June 17, 2004
VCU Sculpture graduate students open art exhibit at cutting-edge European art center
Exhibit is VCU's first international one at a commercial art gallery
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A group of Virginia Commonwealth University students recently traveled abroad to hold an international exhibition at a commercial gallery - a first for the VCU School of the Arts.
The 12 graduate students in VCU's Department of Sculpture recently opened the exhibit "Madison's Cave" at the Keith Talent Gallery, a cutting edge gallery space and major European art center located in London's East end.
"It's so revealing to take your work out of your comfort zone and surround it by people of another culture," said VCU sculpture graduate student Alessandra Torres. "Not only have we been given the opportunity to hold an international exhibit in a major European Art Center, but we are developing our careers as artists while at the same time establishing an international dialogue with the art world and our peers overseas."
The international exhibit began as an idea that evolved out of a conversation between Newton and the students at the beginning of the spring 2004 semester. Though previous sculpture graduate students normally traveled to New York to put on exhibitions, the group thought of possibly visiting a different art scene and began thinking of potential locations.
It occurred to the group that the program had a visiting faculty member from London named Mark Harris. Newton asked Harris about potential galleries in England where the group could put on an exhibit, and Harris suggested the Keith Talent Gallery in London. Owned by Simon Pittuck and Andrew Clarkin, the gallery is located in an area that is mixed with both residential and industrial buildings. The up and coming active gallery space draws younger or "avant garde" artists.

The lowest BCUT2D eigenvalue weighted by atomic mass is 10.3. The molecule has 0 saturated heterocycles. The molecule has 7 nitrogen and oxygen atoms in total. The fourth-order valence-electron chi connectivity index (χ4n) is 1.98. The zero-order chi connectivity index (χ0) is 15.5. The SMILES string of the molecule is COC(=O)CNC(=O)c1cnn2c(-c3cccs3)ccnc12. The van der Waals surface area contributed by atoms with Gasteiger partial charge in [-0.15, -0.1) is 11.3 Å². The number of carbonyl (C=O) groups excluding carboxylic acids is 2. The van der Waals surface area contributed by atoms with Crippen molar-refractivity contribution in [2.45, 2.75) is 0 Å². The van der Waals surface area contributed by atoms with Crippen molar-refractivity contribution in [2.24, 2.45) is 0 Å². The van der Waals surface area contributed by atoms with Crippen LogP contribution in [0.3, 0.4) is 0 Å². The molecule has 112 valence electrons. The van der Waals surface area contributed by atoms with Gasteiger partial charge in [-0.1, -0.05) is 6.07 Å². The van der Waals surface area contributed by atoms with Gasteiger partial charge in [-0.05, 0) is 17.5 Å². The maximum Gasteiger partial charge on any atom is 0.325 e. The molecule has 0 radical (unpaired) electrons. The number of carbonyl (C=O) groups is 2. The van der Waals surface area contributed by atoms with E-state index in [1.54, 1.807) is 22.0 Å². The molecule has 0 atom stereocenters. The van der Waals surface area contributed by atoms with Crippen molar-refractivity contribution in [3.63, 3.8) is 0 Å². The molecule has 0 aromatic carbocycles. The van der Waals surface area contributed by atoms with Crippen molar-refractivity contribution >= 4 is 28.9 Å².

The students, who were eager to explore the London art scene, pieced together a CD ROM and web site of various works, which Pittuck and Clarkin reviewed. The gallery owners expressed an interest in the work and invited the group to hold an exhibit at their gallery. Newton and the students then sent a proposal to Dr. Richard Toscan, dean of VCU's School of the Arts, for financial assistance that would make the trip possible.
As arrangements were being finalized within the Department of Sculpture, Pittuck and Clarkin came up with the name "Madison's Cave" for the upcoming exhibit. Newton says the exhibit's name comes from Pittuck and Clarkin's fascination with the mysteries of the historic Madison's Cave, a limestone cave located on the north side of Virginia's Blue Ridge Mountains. The curators thought the name was appropriate because the various works would symbolize a collection of different mysteries from central Virginia.
The 12 artists who traveled to London are Diana Al-Hadid, Allison Andrews, Sarah Bednarek, Gabriel Bennett, Brian Caverly, Jacq Crowley, Tim Devoe, Fernando Mastrangelo, Alessandra Torres, Claire Watkins, Ruby Westcoat and Kai Vierstra. Immediately upon their arrival, the group began preparations for the exhibit's opening. Many even remained at the gallery overnight on several occasions to make the most of the short time they had in the days before the opening. The students said they learned the importance of being prepared and flexible, and others valued the opportunity to bring their work into a new environment.
"One of the things that we encourage in our program is the development of an individual voice, but one supported by strong articulation," said Carlton Newton, assistant chairman of VCU's Department of Sculpture. "When people of a similar culture, but miles away from home are easily able to read the works and become engaged by them, it says that the work is serious and pertinent to today's art scene."
Newton said the experience also created a really intense bond of camaraderie among the students. "These students are highly competitive of one another, but also very supportive of each other's works. "I believe each artist will develop an increased sense of confidence from this experience, or perhaps sharpen what their potential goals may be," Newton said.
The exhibit will be held through July 11 at the Keith Talent Gallery in London.
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